In Xi’an, they like their noodles thick. Really thick. This northwestern Chinese city in Shaanxi Province is the home of biang biang – fresh handmade noodles three fingers wide and as long as your arm. When tossed in oil mixed with roasted chilli, they make a fast, warm and filling bowl of cheap street food. The name is thought to come from the sound the noodles make as they are pulled out and loudly slapped on a flour dusted counter to stretch them further. Bang! Bang!
Down in Sydney’s Chinatown, Xi’an Biang Biang is dishing out bowls of these pappardelle-like fat noodles topped with either hot chilli, stewed pork or tomato and egg. For purists, choose straight chilli oil, a simple slick coating that dresses the noodles and pools just slightly in the bottom of the bowl. The chilli is a warming, roasted style with a slight vinegar edge – you won’t need a fire extinguisher. There’s a lot of noodle choices, but to get the real, fat version make sure you choose from 13 to 16 on the menu board – other numbers result in a thinner wheat noodle, usually served in soup.
Other northwestern noodle classics are liang pi – starchy, jelly-like cold noodles served in three styles, either with a simple chilli and vinegar coating; a hot and sour sauce; or with a garlic sauce that should not be consumed before an important meeting. Liang pi is a popular cold side dish, along with small snack plates of steamed fried chicken or pork, which are, as the name suggest, twice-cooked meats served sliced into thin pieces, crunchy on the outside and tender inside. You can also get slices of cold roasted and spiced beef or sticky and sweet pork ribs chopped into small bite-size pieces. Choose one or two to pick at with your noodles – they’re small serves, so you can indulge in a few at a time.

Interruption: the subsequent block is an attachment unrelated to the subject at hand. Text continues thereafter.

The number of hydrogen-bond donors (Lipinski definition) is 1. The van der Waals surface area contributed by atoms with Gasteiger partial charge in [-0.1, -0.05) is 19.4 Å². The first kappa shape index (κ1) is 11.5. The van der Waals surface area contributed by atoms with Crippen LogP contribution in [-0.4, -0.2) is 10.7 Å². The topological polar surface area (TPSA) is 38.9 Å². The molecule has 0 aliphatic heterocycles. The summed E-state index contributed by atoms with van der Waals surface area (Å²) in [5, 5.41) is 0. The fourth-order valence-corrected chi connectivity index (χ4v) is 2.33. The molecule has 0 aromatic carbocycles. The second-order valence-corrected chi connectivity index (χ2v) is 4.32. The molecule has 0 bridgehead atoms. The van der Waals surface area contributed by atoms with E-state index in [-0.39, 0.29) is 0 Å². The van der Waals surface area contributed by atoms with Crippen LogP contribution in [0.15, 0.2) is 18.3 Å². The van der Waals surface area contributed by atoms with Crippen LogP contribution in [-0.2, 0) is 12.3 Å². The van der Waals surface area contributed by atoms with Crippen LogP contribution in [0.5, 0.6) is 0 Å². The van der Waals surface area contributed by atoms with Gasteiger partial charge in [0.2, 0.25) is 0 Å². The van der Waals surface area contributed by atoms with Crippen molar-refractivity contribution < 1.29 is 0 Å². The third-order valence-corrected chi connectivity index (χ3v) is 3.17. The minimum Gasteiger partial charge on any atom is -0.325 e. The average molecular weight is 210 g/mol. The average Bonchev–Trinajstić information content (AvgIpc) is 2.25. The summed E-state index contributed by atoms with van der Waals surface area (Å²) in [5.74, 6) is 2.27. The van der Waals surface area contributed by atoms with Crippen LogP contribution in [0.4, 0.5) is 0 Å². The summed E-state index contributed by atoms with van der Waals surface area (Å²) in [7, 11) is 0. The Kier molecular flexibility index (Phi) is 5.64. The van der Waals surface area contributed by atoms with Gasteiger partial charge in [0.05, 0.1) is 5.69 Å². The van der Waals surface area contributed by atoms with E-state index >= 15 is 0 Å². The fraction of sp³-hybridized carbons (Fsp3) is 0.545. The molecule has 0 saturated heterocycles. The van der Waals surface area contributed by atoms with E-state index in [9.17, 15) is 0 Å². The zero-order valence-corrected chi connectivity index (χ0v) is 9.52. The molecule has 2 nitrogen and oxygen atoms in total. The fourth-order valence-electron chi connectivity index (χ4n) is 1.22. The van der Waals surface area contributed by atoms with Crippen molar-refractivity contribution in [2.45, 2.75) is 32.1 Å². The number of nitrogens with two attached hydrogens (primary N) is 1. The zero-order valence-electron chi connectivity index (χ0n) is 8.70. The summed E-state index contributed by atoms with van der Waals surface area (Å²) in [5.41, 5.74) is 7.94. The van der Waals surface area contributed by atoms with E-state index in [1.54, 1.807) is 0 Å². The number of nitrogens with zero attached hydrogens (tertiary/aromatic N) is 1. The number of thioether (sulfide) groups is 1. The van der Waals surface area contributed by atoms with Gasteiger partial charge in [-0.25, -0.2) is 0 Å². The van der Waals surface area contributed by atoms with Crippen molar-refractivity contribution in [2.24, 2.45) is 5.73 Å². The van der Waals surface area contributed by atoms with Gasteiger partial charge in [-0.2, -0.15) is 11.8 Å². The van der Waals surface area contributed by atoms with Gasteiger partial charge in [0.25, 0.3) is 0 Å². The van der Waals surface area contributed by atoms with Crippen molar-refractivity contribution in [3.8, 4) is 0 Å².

Biang biang noodles aren’t the only street food favourite here. What’s labeled as ‘burgers’ are better known in Xi’an as rou jia mo – crisp fried flat bread split and filled with a pile of braised and shredded pork with a hint of green chilli, or chilli coated noodles for a veg version. They end up closer to a kebab than a burger and the handheld snack is served in a small paper bag to catch the juicy meat that inevitably falls out as you bite into it. You’ve been warned.
For an all-in-one meal in a bowl, and something a little less spicy, pao mo soup replaces noodles with diced bread pieces, floating them in a homestyle meaty broth, adding a handful of diced carrot and celery and topping the lot with slices of roasted lamb, beef or braised pork innards (chitterlings). You might need to add a spoonful of chilli for additional heat if you miss it: this is a plain bowl of comfort.
But it’s the noodles that are the star here, bigger and fatter than average and impossible to eat politely. The chilli oil coating is guaranteed to leave a bright red smear across your numbed lips, while the ultra crisp rou jia mo and juicy pork filling will make you wonder why Chinese pulled pork hasn’t become a thing sooner. Bang on.